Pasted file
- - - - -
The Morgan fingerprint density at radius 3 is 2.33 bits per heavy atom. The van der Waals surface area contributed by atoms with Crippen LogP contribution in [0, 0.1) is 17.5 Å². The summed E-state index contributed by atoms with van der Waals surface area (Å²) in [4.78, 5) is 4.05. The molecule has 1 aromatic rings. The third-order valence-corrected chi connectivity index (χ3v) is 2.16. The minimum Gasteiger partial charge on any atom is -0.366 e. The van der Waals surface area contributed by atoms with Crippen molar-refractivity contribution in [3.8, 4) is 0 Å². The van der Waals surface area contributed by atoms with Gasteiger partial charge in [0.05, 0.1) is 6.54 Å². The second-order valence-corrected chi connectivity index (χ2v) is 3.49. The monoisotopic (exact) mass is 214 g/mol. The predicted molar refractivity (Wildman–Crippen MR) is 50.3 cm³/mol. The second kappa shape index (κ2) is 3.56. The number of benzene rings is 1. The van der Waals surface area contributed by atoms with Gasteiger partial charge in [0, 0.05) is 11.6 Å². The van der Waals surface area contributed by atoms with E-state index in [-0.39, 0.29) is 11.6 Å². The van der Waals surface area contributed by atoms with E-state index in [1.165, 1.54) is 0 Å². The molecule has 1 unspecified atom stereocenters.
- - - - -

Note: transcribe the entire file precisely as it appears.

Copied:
The Morgan fingerprint density at radius 3 is 2.33 bits per heavy atom. The van der Waals surface area contributed by atoms with Crippen LogP contribution in [0, 0.1) is 17.5 Å². The summed E-state index contributed by atoms with van der Waals surface area (Å²) in [4.78, 5) is 4.05. The molecule has 1 aromatic rings. The third-order valence-corrected chi connectivity index (χ3v) is 2.16. The minimum Gasteiger partial charge on any atom is -0.366 e. The van der Waals surface area contributed by atoms with Crippen molar-refractivity contribution in [3.8, 4) is 0 Å². The van der Waals surface area contributed by atoms with Gasteiger partial charge in [0.05, 0.1) is 6.54 Å². The second-order valence-corrected chi connectivity index (χ2v) is 3.49. The monoisotopic (exact) mass is 214 g/mol. The predicted molar refractivity (Wildman–Crippen MR) is 50.3 cm³/mol. The second kappa shape index (κ2) is 3.56. The number of benzene rings is 1. The van der Waals surface area contributed by atoms with Gasteiger partial charge in [0, 0.05) is 11.6 Å². The van der Waals surface area contributed by atoms with E-state index in [-0.39, 0.29) is 11.6 Å². The van der Waals surface area contributed by atoms with E-state index in [1.165, 1.54) is 0 Å². The molecule has 1 unspecified atom stereocenters.